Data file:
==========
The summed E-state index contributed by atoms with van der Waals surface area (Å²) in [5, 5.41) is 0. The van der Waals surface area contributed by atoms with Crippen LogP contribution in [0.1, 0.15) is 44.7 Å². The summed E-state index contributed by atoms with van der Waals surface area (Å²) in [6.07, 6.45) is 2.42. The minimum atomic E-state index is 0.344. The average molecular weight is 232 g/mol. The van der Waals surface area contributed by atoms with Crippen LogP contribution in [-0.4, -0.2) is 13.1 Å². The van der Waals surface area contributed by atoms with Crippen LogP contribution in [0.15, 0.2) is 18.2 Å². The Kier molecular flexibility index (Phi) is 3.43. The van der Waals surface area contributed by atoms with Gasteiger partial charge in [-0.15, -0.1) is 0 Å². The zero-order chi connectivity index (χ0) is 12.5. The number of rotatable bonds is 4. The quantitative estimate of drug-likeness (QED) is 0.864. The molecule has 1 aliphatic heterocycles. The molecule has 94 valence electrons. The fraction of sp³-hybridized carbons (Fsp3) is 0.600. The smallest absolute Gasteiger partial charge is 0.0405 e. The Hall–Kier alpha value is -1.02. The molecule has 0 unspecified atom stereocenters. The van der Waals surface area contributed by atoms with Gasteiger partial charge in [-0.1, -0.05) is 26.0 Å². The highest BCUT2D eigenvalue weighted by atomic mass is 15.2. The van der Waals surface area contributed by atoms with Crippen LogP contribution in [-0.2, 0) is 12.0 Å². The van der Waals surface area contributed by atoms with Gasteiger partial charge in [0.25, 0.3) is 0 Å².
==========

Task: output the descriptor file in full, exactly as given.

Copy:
The summed E-state index contributed by atoms with van der Waals surface area (Å²) in [5, 5.41) is 0. The van der Waals surface area contributed by atoms with Crippen LogP contribution in [0.1, 0.15) is 44.7 Å². The summed E-state index contributed by atoms with van der Waals surface area (Å²) in [6.07, 6.45) is 2.42. The minimum atomic E-state index is 0.344. The average molecular weight is 232 g/mol. The van der Waals surface area contributed by atoms with Crippen LogP contribution in [-0.4, -0.2) is 13.1 Å². The van der Waals surface area contributed by atoms with Crippen LogP contribution in [0.15, 0.2) is 18.2 Å². The Kier molecular flexibility index (Phi) is 3.43. The van der Waals surface area contributed by atoms with Gasteiger partial charge in [-0.15, -0.1) is 0 Å². The zero-order chi connectivity index (χ0) is 12.5. The number of rotatable bonds is 4. The quantitative estimate of drug-likeness (QED) is 0.864. The molecule has 1 aliphatic heterocycles. The molecule has 94 valence electrons. The fraction of sp³-hybridized carbons (Fsp3) is 0.600. The smallest absolute Gasteiger partial charge is 0.0405 e. The Hall–Kier alpha value is -1.02. The molecule has 0 unspecified atom stereocenters. The van der Waals surface area contributed by atoms with Gasteiger partial charge in [-0.1, -0.05) is 26.0 Å². The highest BCUT2D eigenvalue weighted by atomic mass is 15.2. The van der Waals surface area contributed by atoms with Crippen LogP contribution in [-0.2, 0) is 12.0 Å². The van der Waals surface area contributed by atoms with Gasteiger partial charge in [0.25, 0.3) is 0 Å².